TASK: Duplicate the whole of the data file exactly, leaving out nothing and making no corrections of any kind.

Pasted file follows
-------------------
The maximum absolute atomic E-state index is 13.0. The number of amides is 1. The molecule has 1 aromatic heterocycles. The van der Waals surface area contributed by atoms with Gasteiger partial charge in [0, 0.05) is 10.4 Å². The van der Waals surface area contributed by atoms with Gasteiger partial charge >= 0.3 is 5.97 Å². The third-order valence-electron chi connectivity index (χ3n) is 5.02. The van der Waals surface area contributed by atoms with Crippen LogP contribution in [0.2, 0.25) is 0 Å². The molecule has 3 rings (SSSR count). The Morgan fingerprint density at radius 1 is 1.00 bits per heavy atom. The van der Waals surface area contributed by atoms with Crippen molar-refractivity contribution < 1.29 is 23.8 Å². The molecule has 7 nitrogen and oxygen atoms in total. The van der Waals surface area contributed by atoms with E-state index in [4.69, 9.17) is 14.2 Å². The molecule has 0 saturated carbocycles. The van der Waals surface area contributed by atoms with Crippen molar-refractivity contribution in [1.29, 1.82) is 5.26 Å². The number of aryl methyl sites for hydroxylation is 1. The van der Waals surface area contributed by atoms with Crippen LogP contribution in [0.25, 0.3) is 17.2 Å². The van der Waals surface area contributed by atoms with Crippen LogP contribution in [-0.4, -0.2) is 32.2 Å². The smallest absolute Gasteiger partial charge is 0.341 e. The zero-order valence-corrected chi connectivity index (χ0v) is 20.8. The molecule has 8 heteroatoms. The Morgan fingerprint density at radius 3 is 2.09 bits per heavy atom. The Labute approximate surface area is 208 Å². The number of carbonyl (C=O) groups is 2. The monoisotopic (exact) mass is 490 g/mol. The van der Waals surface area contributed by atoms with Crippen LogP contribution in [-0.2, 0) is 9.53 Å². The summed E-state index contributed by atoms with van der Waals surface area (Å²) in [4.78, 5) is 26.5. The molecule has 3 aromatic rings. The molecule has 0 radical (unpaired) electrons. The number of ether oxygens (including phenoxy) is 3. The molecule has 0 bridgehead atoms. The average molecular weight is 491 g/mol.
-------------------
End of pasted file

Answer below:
The maximum absolute atomic E-state index is 13.0. The number of amides is 1. The molecule has 1 aromatic heterocycles. The van der Waals surface area contributed by atoms with Gasteiger partial charge in [0, 0.05) is 10.4 Å². The van der Waals surface area contributed by atoms with Gasteiger partial charge >= 0.3 is 5.97 Å². The third-order valence-electron chi connectivity index (χ3n) is 5.02. The van der Waals surface area contributed by atoms with Crippen LogP contribution in [0.2, 0.25) is 0 Å². The molecule has 3 rings (SSSR count). The Morgan fingerprint density at radius 1 is 1.00 bits per heavy atom. The van der Waals surface area contributed by atoms with Crippen molar-refractivity contribution < 1.29 is 23.8 Å². The molecule has 7 nitrogen and oxygen atoms in total. The van der Waals surface area contributed by atoms with E-state index in [4.69, 9.17) is 14.2 Å². The molecule has 0 saturated carbocycles. The van der Waals surface area contributed by atoms with Crippen molar-refractivity contribution in [1.29, 1.82) is 5.26 Å². The number of aryl methyl sites for hydroxylation is 1. The van der Waals surface area contributed by atoms with Crippen LogP contribution in [0.25, 0.3) is 17.2 Å². The van der Waals surface area contributed by atoms with Crippen LogP contribution in [-0.4, -0.2) is 32.2 Å². The smallest absolute Gasteiger partial charge is 0.341 e. The zero-order valence-corrected chi connectivity index (χ0v) is 20.8. The molecule has 8 heteroatoms. The Morgan fingerprint density at radius 3 is 2.09 bits per heavy atom. The Labute approximate surface area is 208 Å². The number of carbonyl (C=O) groups is 2. The monoisotopic (exact) mass is 490 g/mol. The van der Waals surface area contributed by atoms with Crippen LogP contribution in [-0.2, 0) is 9.53 Å². The summed E-state index contributed by atoms with van der Waals surface area (Å²) in [4.78, 5) is 26.5. The molecule has 3 aromatic rings. The molecule has 0 radical (unpaired) electrons. The number of ether oxygens (including phenoxy) is 3. The molecule has 0 bridgehead atoms. The average molecular weight is 491 g/mol.